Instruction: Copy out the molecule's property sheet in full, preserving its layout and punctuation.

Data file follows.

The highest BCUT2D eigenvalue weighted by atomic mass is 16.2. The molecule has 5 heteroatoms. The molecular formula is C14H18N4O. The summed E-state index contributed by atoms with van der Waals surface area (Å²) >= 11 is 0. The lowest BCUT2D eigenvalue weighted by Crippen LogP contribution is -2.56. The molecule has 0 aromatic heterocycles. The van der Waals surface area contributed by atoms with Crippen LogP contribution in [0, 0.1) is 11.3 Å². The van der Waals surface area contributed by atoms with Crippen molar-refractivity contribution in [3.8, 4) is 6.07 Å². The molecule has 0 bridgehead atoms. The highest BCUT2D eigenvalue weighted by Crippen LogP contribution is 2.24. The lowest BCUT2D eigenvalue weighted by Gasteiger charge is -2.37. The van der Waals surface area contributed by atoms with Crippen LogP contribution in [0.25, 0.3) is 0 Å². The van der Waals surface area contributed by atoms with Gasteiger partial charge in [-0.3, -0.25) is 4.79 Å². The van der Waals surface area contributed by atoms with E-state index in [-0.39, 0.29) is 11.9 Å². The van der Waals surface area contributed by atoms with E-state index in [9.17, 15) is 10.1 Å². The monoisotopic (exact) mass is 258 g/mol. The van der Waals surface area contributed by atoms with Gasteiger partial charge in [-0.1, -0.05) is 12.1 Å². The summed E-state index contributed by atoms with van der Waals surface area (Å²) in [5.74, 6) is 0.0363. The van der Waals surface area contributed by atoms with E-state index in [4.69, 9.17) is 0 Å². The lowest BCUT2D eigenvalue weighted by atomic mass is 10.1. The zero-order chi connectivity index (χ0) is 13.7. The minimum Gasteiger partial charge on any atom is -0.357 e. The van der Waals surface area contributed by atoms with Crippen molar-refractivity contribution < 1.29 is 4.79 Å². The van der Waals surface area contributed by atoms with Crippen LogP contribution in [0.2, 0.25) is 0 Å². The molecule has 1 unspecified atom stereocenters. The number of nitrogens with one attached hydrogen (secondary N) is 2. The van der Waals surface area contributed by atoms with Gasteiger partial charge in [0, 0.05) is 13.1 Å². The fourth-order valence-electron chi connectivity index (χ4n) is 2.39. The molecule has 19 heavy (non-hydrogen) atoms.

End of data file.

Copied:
The highest BCUT2D eigenvalue weighted by atomic mass is 16.2. The molecule has 5 heteroatoms. The molecular formula is C14H18N4O. The summed E-state index contributed by atoms with van der Waals surface area (Å²) >= 11 is 0. The lowest BCUT2D eigenvalue weighted by Crippen LogP contribution is -2.56. The molecule has 0 aromatic heterocycles. The van der Waals surface area contributed by atoms with Crippen LogP contribution in [0, 0.1) is 11.3 Å². The van der Waals surface area contributed by atoms with Crippen molar-refractivity contribution in [3.8, 4) is 6.07 Å². The molecule has 0 bridgehead atoms. The highest BCUT2D eigenvalue weighted by Crippen LogP contribution is 2.24. The lowest BCUT2D eigenvalue weighted by Gasteiger charge is -2.37. The van der Waals surface area contributed by atoms with Crippen LogP contribution in [0.25, 0.3) is 0 Å². The van der Waals surface area contributed by atoms with Gasteiger partial charge in [-0.3, -0.25) is 4.79 Å². The van der Waals surface area contributed by atoms with E-state index in [-0.39, 0.29) is 11.9 Å². The van der Waals surface area contributed by atoms with E-state index in [9.17, 15) is 10.1 Å². The monoisotopic (exact) mass is 258 g/mol. The van der Waals surface area contributed by atoms with Gasteiger partial charge in [-0.1, -0.05) is 12.1 Å². The summed E-state index contributed by atoms with van der Waals surface area (Å²) in [5.74, 6) is 0.0363. The van der Waals surface area contributed by atoms with E-state index in [4.69, 9.17) is 0 Å². The lowest BCUT2D eigenvalue weighted by atomic mass is 10.1. The zero-order chi connectivity index (χ0) is 13.7. The minimum Gasteiger partial charge on any atom is -0.357 e. The van der Waals surface area contributed by atoms with Crippen molar-refractivity contribution < 1.29 is 4.79 Å². The van der Waals surface area contributed by atoms with Crippen LogP contribution in [0.2, 0.25) is 0 Å². The molecule has 1 unspecified atom stereocenters. The number of nitrogens with one attached hydrogen (secondary N) is 2. The van der Waals surface area contributed by atoms with Gasteiger partial charge in [0, 0.05) is 13.1 Å². The fourth-order valence-electron chi connectivity index (χ4n) is 2.39. The molecule has 19 heavy (non-hydrogen) atoms.